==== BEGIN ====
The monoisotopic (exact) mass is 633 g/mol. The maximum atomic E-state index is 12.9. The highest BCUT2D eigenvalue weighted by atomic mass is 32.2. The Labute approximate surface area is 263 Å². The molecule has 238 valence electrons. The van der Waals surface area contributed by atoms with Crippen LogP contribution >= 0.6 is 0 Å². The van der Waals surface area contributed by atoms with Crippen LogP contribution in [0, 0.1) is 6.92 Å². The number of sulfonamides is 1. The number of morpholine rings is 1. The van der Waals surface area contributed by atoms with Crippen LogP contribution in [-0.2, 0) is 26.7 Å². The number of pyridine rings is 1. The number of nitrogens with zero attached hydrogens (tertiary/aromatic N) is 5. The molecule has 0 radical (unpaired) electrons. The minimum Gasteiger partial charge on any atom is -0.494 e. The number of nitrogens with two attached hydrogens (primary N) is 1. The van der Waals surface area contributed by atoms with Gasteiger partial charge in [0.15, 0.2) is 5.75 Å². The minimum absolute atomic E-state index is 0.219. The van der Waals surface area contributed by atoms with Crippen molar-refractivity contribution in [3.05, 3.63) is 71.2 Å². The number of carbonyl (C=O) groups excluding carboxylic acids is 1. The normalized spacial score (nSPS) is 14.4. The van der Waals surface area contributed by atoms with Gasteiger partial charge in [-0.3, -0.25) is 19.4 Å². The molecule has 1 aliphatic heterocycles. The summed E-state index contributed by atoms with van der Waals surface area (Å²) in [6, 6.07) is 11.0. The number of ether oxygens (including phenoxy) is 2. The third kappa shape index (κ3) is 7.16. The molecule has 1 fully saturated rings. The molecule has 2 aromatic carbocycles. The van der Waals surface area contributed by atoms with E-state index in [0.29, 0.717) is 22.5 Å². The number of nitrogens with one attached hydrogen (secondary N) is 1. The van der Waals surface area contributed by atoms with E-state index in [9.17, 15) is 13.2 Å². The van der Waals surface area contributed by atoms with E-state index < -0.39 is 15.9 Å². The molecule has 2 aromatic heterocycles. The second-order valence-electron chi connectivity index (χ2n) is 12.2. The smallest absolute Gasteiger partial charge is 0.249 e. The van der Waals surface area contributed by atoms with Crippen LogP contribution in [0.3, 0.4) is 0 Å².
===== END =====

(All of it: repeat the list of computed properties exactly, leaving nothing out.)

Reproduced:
The monoisotopic (exact) mass is 633 g/mol. The maximum atomic E-state index is 12.9. The highest BCUT2D eigenvalue weighted by atomic mass is 32.2. The Labute approximate surface area is 263 Å². The molecule has 238 valence electrons. The van der Waals surface area contributed by atoms with Crippen LogP contribution >= 0.6 is 0 Å². The van der Waals surface area contributed by atoms with Crippen LogP contribution in [0, 0.1) is 6.92 Å². The number of sulfonamides is 1. The number of morpholine rings is 1. The van der Waals surface area contributed by atoms with Crippen LogP contribution in [-0.2, 0) is 26.7 Å². The number of pyridine rings is 1. The number of nitrogens with zero attached hydrogens (tertiary/aromatic N) is 5. The molecule has 0 radical (unpaired) electrons. The minimum Gasteiger partial charge on any atom is -0.494 e. The number of nitrogens with two attached hydrogens (primary N) is 1. The van der Waals surface area contributed by atoms with Gasteiger partial charge in [0.15, 0.2) is 5.75 Å². The minimum absolute atomic E-state index is 0.219. The van der Waals surface area contributed by atoms with Crippen molar-refractivity contribution in [3.05, 3.63) is 71.2 Å². The number of carbonyl (C=O) groups excluding carboxylic acids is 1. The normalized spacial score (nSPS) is 14.4. The van der Waals surface area contributed by atoms with Gasteiger partial charge in [-0.3, -0.25) is 19.4 Å². The molecule has 1 aliphatic heterocycles. The summed E-state index contributed by atoms with van der Waals surface area (Å²) in [6, 6.07) is 11.0. The number of ether oxygens (including phenoxy) is 2. The third kappa shape index (κ3) is 7.16. The molecule has 1 fully saturated rings. The molecule has 2 aromatic carbocycles. The van der Waals surface area contributed by atoms with E-state index in [0.29, 0.717) is 22.5 Å². The number of nitrogens with one attached hydrogen (secondary N) is 1. The van der Waals surface area contributed by atoms with E-state index in [9.17, 15) is 13.2 Å². The van der Waals surface area contributed by atoms with E-state index < -0.39 is 15.9 Å². The molecule has 2 aromatic heterocycles. The second-order valence-electron chi connectivity index (χ2n) is 12.2. The smallest absolute Gasteiger partial charge is 0.249 e. The van der Waals surface area contributed by atoms with Crippen LogP contribution in [0.3, 0.4) is 0 Å².